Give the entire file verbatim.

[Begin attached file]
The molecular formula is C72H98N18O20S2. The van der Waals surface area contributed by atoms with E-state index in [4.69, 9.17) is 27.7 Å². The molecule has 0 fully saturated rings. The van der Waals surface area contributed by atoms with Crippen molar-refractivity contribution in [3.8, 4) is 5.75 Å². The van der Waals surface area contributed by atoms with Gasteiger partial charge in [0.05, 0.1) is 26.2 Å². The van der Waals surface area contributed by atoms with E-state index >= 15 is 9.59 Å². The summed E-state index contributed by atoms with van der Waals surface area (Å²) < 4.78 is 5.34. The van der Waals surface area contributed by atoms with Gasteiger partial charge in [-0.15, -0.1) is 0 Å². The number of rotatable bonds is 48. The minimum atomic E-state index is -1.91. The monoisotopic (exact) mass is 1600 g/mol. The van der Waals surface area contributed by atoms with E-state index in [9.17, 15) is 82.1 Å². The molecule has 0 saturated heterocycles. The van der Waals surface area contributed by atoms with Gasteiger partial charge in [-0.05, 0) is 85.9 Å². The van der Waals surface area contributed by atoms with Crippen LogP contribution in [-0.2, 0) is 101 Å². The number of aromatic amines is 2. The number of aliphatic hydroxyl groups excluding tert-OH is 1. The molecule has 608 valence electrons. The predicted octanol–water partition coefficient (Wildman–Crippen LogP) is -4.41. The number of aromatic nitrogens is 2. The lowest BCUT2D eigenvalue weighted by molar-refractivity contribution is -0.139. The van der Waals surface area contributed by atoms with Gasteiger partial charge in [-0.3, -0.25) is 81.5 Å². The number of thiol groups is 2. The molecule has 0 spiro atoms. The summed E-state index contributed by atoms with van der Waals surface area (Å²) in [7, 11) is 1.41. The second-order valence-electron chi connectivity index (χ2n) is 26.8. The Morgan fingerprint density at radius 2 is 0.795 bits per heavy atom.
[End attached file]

The molecular formula is C72H98N18O20S2. The van der Waals surface area contributed by atoms with E-state index in [4.69, 9.17) is 27.7 Å². The molecule has 0 fully saturated rings. The van der Waals surface area contributed by atoms with Crippen molar-refractivity contribution in [3.8, 4) is 5.75 Å². The van der Waals surface area contributed by atoms with Gasteiger partial charge in [0.05, 0.1) is 26.2 Å². The van der Waals surface area contributed by atoms with E-state index >= 15 is 9.59 Å². The summed E-state index contributed by atoms with van der Waals surface area (Å²) < 4.78 is 5.34. The van der Waals surface area contributed by atoms with Gasteiger partial charge in [-0.15, -0.1) is 0 Å². The number of rotatable bonds is 48. The minimum atomic E-state index is -1.91. The monoisotopic (exact) mass is 1600 g/mol. The van der Waals surface area contributed by atoms with E-state index in [9.17, 15) is 82.1 Å². The molecule has 0 saturated heterocycles. The van der Waals surface area contributed by atoms with Gasteiger partial charge in [-0.05, 0) is 85.9 Å². The van der Waals surface area contributed by atoms with Crippen LogP contribution in [-0.2, 0) is 101 Å². The number of aromatic amines is 2. The number of aliphatic hydroxyl groups excluding tert-OH is 1. The molecule has 608 valence electrons. The predicted octanol–water partition coefficient (Wildman–Crippen LogP) is -4.41. The number of aromatic nitrogens is 2. The lowest BCUT2D eigenvalue weighted by molar-refractivity contribution is -0.139. The van der Waals surface area contributed by atoms with Gasteiger partial charge in [-0.3, -0.25) is 81.5 Å². The number of thiol groups is 2. The molecule has 0 spiro atoms. The summed E-state index contributed by atoms with van der Waals surface area (Å²) in [7, 11) is 1.41. The second-order valence-electron chi connectivity index (χ2n) is 26.8. The Morgan fingerprint density at radius 2 is 0.795 bits per heavy atom.